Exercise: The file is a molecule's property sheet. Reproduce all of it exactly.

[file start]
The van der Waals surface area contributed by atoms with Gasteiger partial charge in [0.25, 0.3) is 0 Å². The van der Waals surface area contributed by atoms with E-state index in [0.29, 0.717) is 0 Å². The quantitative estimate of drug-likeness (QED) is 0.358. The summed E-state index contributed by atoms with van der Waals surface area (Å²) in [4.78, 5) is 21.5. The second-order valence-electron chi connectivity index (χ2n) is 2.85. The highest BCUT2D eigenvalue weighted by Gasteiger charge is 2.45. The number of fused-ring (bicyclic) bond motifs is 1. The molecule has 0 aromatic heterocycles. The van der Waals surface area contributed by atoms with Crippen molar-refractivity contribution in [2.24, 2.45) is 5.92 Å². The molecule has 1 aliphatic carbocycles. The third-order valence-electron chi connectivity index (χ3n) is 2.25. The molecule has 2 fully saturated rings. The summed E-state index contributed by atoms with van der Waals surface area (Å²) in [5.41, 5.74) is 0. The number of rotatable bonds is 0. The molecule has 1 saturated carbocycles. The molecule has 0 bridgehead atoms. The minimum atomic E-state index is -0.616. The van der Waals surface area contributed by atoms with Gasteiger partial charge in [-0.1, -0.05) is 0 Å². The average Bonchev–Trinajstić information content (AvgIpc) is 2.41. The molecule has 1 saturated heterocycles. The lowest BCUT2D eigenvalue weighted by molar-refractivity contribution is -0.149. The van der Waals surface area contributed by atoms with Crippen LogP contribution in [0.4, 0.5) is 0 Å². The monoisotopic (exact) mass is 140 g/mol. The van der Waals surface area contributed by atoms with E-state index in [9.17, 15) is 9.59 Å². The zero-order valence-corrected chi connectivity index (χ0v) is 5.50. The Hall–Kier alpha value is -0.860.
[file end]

The van der Waals surface area contributed by atoms with Gasteiger partial charge in [0.25, 0.3) is 0 Å². The van der Waals surface area contributed by atoms with E-state index in [0.29, 0.717) is 0 Å². The quantitative estimate of drug-likeness (QED) is 0.358. The summed E-state index contributed by atoms with van der Waals surface area (Å²) in [4.78, 5) is 21.5. The second-order valence-electron chi connectivity index (χ2n) is 2.85. The highest BCUT2D eigenvalue weighted by Gasteiger charge is 2.45. The number of fused-ring (bicyclic) bond motifs is 1. The molecule has 0 aromatic heterocycles. The van der Waals surface area contributed by atoms with Crippen molar-refractivity contribution in [2.24, 2.45) is 5.92 Å². The molecule has 1 aliphatic carbocycles. The third-order valence-electron chi connectivity index (χ3n) is 2.25. The molecule has 2 fully saturated rings. The summed E-state index contributed by atoms with van der Waals surface area (Å²) in [5.41, 5.74) is 0. The number of rotatable bonds is 0. The molecule has 1 saturated carbocycles. The molecule has 0 bridgehead atoms. The minimum atomic E-state index is -0.616. The van der Waals surface area contributed by atoms with Gasteiger partial charge in [-0.1, -0.05) is 0 Å². The average Bonchev–Trinajstić information content (AvgIpc) is 2.41. The molecule has 1 saturated heterocycles. The lowest BCUT2D eigenvalue weighted by molar-refractivity contribution is -0.149. The van der Waals surface area contributed by atoms with Crippen LogP contribution in [0.4, 0.5) is 0 Å². The monoisotopic (exact) mass is 140 g/mol. The van der Waals surface area contributed by atoms with E-state index in [9.17, 15) is 9.59 Å². The zero-order valence-corrected chi connectivity index (χ0v) is 5.50. The Hall–Kier alpha value is -0.860.